President Reagan said yesterday he would use military force against Iran or Syria if presented with clear evidence that one of those governments had sponsored an act of terrorism against Americans.
"State-supported terrorism is a form of warfare, and you just can't sit by and let somebody else declare war on you and pretend that you're still at peace," Reagan told a group of columnists and commentators in the White House family theater when asked whether he was willing to use force against Iran or Syria if they sponsored terrorist incidents.
The president said that in many instances it was difficult to obtain the "irrefutable evidence" he said the United States had before its April 14 bombing raid on Libya. But he added that when such evidence exists, "we must have the same policy" in dealing with state-supported terrorism.
Reagan was then asked whether this meant using force against Damascus or Tehran. He replied, "Yes, if we had that kind of evidence."
The president's comments came an hour after he issued a sweeping call for political and economic freedom throughout the world in a speech to an international forum of the U.S. Chamber of Commerce.
He combined this message with a stern warning to Libyan leader Muammar Qaddafi that the United States is ready to strike again if Libya sponsors further acts of terrorism. Reagan and other U.S. officials have said that the April 14 attack was based on evidence of Libyan responsibility for the bombing of a West Berlin night club in which a U.S. soldier and a Turkish woman were killed and more than 200 persons injured.
"By nature, we prefer to solve problems peacefully," Reagan said. "But as we proved last week, no one can kill Americans and brag about it. No one. We bear the people of Libya no ill will, but if their government continues its campaign of terror against Americans, we will act again."
In his meeting with the columnists, Reagan said he had been "encouraged" by recent allied reactions to terrorism "in spite of the fact that they didn't come as far as we would like."
Citing the expulsions of Libyan diplomats and students by European nations and praising the sharing of intelligence information, Reagan said that "progress" was being made in allied cooperation.
Reagan's speech to the chamber previewed themes he intends to emphasize during a 12-day trip in which he will meet representatives of six Southeast Asian countries in Indonesia and leaders of six industrialized democracies at the 12th Economic Summit in Tokyo. The president said that when he leaves Washington on Friday, Air Force One will be propelled on its 23,000-mile trip by "the winds of freedom," a phrase he used eight times during his address.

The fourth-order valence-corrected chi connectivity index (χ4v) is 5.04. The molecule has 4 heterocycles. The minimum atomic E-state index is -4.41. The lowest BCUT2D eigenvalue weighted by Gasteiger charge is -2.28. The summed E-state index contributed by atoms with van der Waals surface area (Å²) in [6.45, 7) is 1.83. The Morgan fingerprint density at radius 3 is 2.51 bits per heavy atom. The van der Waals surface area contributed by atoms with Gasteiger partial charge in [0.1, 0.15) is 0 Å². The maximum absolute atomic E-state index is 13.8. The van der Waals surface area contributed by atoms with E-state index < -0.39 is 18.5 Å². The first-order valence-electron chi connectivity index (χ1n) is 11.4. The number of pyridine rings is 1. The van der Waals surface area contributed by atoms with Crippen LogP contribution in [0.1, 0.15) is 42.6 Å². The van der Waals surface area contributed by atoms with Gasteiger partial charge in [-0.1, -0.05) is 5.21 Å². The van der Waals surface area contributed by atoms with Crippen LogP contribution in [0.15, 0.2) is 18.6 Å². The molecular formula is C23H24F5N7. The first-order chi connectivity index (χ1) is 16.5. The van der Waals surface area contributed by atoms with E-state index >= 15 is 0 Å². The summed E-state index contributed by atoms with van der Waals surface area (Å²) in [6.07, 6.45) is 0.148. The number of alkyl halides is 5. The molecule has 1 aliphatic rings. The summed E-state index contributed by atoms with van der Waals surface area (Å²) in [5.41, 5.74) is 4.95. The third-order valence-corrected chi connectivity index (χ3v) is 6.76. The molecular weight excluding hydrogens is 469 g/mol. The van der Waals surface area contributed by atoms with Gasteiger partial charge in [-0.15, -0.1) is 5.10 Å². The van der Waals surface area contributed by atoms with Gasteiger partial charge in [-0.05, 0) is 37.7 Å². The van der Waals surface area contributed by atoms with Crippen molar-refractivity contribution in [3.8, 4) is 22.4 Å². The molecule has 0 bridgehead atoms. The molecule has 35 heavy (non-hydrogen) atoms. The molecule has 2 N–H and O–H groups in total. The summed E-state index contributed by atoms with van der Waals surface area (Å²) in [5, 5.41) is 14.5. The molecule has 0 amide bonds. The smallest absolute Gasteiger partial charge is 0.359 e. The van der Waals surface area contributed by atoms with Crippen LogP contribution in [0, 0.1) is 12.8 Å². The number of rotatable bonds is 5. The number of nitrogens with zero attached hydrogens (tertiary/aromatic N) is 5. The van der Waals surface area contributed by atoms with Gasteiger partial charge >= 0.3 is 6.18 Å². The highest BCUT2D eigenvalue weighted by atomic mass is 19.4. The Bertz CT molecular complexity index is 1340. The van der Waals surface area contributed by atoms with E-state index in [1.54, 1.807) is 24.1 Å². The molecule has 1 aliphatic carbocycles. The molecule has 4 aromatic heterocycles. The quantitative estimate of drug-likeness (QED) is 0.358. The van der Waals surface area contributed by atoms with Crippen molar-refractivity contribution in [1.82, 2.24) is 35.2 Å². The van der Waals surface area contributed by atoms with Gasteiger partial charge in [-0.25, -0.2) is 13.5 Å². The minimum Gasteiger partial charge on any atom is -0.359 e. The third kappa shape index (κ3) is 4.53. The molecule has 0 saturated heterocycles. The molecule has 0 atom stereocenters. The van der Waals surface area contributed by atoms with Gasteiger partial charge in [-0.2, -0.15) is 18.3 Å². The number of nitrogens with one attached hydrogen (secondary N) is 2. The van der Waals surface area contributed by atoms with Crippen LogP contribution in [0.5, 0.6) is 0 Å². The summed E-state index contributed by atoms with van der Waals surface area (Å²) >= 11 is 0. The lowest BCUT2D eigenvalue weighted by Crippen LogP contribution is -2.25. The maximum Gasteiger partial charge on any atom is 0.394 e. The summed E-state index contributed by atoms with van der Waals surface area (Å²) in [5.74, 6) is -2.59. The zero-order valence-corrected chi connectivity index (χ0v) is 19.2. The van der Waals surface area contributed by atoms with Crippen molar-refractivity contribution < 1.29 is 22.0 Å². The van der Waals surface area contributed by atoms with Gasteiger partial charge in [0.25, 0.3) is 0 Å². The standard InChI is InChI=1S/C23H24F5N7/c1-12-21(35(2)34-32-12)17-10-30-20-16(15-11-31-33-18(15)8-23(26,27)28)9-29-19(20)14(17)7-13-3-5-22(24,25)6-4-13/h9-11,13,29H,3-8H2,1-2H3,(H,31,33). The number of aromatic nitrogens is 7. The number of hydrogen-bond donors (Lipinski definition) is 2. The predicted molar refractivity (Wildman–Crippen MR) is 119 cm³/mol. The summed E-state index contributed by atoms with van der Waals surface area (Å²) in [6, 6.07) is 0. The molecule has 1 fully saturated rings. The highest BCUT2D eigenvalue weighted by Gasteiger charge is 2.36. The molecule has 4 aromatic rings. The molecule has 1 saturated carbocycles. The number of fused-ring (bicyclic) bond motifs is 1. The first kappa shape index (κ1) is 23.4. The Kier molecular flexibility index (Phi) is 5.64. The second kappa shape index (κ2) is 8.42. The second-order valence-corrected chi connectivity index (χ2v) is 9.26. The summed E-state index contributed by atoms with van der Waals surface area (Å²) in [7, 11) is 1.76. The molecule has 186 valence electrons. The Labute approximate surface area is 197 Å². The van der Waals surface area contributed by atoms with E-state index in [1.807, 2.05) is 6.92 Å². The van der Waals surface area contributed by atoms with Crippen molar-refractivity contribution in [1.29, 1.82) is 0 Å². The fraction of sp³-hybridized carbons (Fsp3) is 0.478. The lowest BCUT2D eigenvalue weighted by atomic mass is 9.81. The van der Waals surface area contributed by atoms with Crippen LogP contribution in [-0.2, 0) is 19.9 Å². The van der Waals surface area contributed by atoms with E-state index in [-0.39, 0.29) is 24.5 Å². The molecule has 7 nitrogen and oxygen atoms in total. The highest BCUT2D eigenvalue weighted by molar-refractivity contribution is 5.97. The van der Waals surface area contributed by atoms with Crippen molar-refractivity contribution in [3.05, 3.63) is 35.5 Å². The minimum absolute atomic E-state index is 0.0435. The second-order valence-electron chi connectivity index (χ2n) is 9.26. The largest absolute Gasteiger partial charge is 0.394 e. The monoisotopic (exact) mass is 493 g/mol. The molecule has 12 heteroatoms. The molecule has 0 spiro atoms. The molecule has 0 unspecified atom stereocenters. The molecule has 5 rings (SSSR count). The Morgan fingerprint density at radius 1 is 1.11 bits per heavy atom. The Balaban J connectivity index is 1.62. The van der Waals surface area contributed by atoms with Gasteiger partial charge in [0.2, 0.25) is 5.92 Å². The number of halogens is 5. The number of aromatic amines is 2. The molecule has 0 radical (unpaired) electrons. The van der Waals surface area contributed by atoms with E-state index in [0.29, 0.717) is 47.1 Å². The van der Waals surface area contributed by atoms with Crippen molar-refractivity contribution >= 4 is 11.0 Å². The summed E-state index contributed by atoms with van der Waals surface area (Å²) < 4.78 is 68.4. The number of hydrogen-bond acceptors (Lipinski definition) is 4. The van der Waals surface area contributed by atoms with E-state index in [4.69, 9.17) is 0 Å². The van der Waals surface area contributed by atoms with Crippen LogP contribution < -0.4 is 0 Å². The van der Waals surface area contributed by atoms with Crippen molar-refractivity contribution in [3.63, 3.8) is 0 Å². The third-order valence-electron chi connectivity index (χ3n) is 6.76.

Echoing the major theme of his speech to the U.N. General Assembly last October, Reagan said that democracy was on the march throughout the world. He also reaffirmed U.S. support for "freedom fighters" in Nicaragua, Angola, Afghanistan and Cambodia.
His audience listened attentively to Reagan's message that "freedom and economic advance go hand in hand" but interrupted with applause only when he said he was ready to repeat the raid on Libya if further incidents of terrorism are traced to Qaddafi.
For the first time, the president also appealed publicly to Arab nations to join the United States in opposing Qaddafi.
"Arab nations themselves have been forced to endure terrorist attacks from this minority," Reagan said. "We hope and pray the Arab world will join with us to eliminate this scourge on civilization."
The president said it was "hypocritical" for Qaddafi to expect "unquestioned support from the Islamic world" in view of his alliance with the Soviet Union.
"Nowhere is the slaughter of Moslem people greater than in Afghanistan," Reagan said. "Yet, Col. Qaddafi allies himself with those perpetrating this crime on Islam and all mankind."
In an interview with foreign journalists released yesterday by the White House, the president said he would sound out allies about a proposed $20 billion to $30 billion development plan for the Middle East, a region he called "the touchpoint that could set off world conflicts."
The idea was suggested on a recent visit to Washington by Israeli Prime Minister Shimon Peres, who called it a "Marshall Plan" based on the U.S. reconstruction effort in Europe after World War II. Reagan did not use this term in giving qualified support to the idea.
In the interview, Reagan downplayed differences with allies over the Libyan raid, saying that when the allies discuss terrorism "we probably will find, in Tokyo, that we all are in more agreement than some of the impressions that have been given."
Throughout the day the president outlined U.S. objectives at the Economic Summit, stressing commitment to open markets and fair trade and pointing out that the strong dollar, which had been "a legitimate concern" to European countries and Japan, was now declining. He also said he would not surrender to domestic demands for protectionism.
"Now is not the time to surrender to trade-killing protectionism," Reagan told the chamber. "The trade imbalance should be solved through multilateral negotiations that open markets, not unilateral legislation that closes them. The right answer is not decreasing imports, but increasing our exports."